Venn diagrams, invented by English logician John Venn (1834-1923) to portray visually the algebra of Boolean logic and set theory, are used to illustrate the effects which the operators have on the topics. If one imagines a rectangle to contain all "Knowledge," then three circlesinscribed within its outline will represent different portions of knowledge. The circles will naturally occur within the block. The circles overlap because units of information can contain many distinct values. If circle A represents "ice cream," it contains all the flavors of ice cream, and circle B is "vanilla," it contains the universe of vanilla, including vanilla beans, vanilla cookies, vanilla soda, etc. Overlapping the two circles will create an area in common to both, This area will denote "vanilla ice cream."

Venn diagrams can be useful for novice searchers in visualizing one's search strategy.

Steps to Formulating and Conceptualizing a Search

1. Identify concepts

When conducting any search, it is necessary to break down the topic into its componentconcepts. For example, if one wanted to find information on the budget negotiations between President Clinton and the Republicans, these are the concepts: clinton, republicans, budget.

2. List keywords for each concept and their synonyms

Once the concepts have been identified, one needs to list keywords which describe each concept. Some concepts may have only one keyword, while others may have many. For example:

Concept 1: clinton, democrats

Concept 2: gingrich , republicans

Concept 3: budget, budget negotiations , budget battle, budget impasse, budget deal

Depending on the focus of the search, there may be other keywords that may be more appropriate.

3. Specify the logical relationships among the keywords.

Venn diagrams may help. Once the keywords are known, it is necessary to establish the logical relationships among them using Boolean logic and any or all of the logical or proximity operators.

clinton OR democrats AND gingrich OR republicans AND budget

Notice that only the word budget is used in the first pass of the search. This is because one isnever sure how much information is out there and it is good to be as broad as possible in thebeginning while still being true to the search goal. Later on, if many records or pages are retrieved, one can narrow the search by adding terms like impasse or negotiations.

Some search engines offer Boolean searching without mentioning the logical operators byname. For example, one might be asked to list the search terms and choose that ALL of these terms be searched. This denotes AND logic. Specifying ANY of these terms denotes OR logic. .

Tips on Conducting Searches

1. Read the directions at each search site.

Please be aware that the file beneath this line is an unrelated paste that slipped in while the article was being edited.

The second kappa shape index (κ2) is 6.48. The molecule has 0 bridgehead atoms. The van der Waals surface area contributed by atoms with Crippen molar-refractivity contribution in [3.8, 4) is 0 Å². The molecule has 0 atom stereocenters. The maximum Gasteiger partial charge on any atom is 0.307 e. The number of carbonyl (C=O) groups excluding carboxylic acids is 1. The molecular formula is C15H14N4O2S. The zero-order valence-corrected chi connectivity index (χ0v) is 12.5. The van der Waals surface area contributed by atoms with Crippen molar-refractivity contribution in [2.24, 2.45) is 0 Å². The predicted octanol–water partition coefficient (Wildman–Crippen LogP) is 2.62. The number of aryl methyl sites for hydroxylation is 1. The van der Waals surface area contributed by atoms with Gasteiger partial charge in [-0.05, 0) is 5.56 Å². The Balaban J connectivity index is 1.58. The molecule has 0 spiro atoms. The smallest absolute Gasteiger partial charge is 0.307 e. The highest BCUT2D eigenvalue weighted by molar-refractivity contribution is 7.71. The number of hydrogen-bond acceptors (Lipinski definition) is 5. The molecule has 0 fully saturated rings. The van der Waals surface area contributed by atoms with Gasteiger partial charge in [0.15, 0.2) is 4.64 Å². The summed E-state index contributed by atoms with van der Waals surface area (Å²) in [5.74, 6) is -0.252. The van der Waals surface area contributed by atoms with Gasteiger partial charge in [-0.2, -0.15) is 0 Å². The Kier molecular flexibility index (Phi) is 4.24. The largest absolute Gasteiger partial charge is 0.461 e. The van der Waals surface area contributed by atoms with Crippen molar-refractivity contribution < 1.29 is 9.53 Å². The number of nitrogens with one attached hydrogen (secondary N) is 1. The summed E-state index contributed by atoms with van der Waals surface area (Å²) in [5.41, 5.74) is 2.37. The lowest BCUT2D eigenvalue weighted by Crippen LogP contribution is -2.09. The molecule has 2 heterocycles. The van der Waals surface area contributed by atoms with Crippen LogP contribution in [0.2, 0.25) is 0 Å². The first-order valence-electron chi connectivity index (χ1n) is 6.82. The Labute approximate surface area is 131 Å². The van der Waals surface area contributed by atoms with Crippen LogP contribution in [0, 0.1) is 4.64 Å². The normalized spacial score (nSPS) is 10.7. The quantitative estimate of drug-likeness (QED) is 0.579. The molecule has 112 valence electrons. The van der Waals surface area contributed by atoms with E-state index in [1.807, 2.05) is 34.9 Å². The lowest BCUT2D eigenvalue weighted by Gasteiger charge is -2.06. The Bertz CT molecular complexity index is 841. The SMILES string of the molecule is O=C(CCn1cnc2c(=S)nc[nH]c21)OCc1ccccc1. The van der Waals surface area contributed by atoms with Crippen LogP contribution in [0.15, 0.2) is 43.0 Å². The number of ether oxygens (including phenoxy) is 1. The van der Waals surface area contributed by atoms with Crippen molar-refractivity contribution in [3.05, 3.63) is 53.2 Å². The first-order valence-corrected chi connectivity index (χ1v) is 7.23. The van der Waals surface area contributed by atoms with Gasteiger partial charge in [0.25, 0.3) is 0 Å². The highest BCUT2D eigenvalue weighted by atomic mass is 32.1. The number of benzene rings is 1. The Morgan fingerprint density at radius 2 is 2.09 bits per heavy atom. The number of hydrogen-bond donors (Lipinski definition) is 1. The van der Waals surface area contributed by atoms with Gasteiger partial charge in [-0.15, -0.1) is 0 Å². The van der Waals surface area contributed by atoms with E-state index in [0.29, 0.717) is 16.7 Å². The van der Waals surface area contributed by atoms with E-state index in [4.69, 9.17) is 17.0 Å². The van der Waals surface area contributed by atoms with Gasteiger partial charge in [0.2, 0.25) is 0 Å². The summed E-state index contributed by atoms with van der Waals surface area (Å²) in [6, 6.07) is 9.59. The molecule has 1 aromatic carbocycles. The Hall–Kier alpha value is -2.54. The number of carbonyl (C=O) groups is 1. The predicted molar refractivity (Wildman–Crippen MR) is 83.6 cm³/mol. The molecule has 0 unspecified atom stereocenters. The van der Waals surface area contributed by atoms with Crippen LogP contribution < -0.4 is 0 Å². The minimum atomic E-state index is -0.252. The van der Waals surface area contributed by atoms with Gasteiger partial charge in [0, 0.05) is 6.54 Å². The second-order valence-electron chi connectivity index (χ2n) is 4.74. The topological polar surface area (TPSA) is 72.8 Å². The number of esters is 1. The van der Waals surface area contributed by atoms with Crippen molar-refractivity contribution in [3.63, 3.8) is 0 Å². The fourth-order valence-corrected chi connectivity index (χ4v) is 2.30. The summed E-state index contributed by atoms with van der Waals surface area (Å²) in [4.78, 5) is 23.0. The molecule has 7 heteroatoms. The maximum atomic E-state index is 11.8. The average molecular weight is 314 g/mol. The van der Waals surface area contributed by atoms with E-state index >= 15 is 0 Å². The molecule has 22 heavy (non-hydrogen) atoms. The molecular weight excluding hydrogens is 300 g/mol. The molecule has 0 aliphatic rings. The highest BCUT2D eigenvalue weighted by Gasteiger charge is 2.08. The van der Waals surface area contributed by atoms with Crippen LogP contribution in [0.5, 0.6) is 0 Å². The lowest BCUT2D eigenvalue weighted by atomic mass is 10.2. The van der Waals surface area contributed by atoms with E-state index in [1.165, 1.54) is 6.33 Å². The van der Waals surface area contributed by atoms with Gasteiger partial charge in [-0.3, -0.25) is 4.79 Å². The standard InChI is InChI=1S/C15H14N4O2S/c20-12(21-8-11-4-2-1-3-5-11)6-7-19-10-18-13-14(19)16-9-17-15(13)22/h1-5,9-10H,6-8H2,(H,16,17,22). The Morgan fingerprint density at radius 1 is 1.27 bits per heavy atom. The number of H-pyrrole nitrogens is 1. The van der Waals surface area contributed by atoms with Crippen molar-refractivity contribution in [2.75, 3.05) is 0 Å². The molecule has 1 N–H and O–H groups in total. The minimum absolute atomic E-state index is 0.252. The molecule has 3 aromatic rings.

The technique for formulating a search depends on the search engine one is using. There is a wide variety of options available among the different search engines.

2. Know when to use the "advanced" mode.

If it is a multi-term search, use an advanced or Boolean search option if it is available. This will help specify the logical relationships among the terms.

3. Include synonyms or alternate spellings in the search statements and connect these termswith OR logic.

This is especially helpful if very little is retrieved by the original search.

4. Check spelling.

5. Take advantage of capitalization if the search engine is case sensitive.

6. If the results are not satisfactory, repeat the search using alternative terms.

7. If there are too many results, or results that are not relevant:

  • Add concept words
  • Use vocabulary that is more specific to the topic
  • Narrow the search to an individual field in a record or parts of the Web page such asTitle, Summary, First Heading, etc.
  • Use the Boolean NOT to keep out records containing terms not wanted

8. If there are too few results:

  • If possible, drop off the least important concept(s) to broaden the subject. For example, if looking for hives AND strawberries AND treatment and nothing is found, decide whether the source of the hives is more important, in which case one would choose hives AND strawberries or if the cure is more important, in which case one would choose hives AND treatment .
  • Use more vocabulary which is more general, for example: allergy instead of hives.
  • Add alternate terms or spellings for individual concepts and connect with OR

9. Try different sources within search engines to diversify the results.

Sources can include Usenet newsgroups, Internet FAQs, reviewed pages, and more. In commercial databases, choose other databases.

10. Experiment with different search engines.

No two search engines work from the same database or have exactly the same way of going about a search.

11. Try Web sites which allow searching of multiple search engines simultaneously.

Be aware that one will lose access to advanced query options since not all engines offer them.

If you still can't find what you are looking for, ask us send email to studio@exploratorium.edu. Let us know where you have looked and what strategies you have used. We will not only try to find the information for you, but give you feedback on your search approches. That way we can learn together.

 

Readings

1-AltaVista Help for Advanced Queries

http://altavista.digital.com/av/content/help_advanced.htm

2-University of Southern California "Boolean logic"

http://www-lib.usc.edu/Info/ilsdoc/pac/boolean.html

Review Venn diagrams for AND, OR and NOT

3-Page, Adam, "The Search is Over: The search-engine secrets of the pros," PC/Computing, v. 9, #10, October 1996, pp. 143+

http://www.zdnet.com/pccomp/features/fea1096/sub2.html

 

Exploratorium Learning Studio
3601 Lyon Street
San Francisco, CA 94123
415-528-4343
studio@exploratorium.edu

© The Exploratorium 3601 Lyon Street San Francisco, CA 94123

8/13/98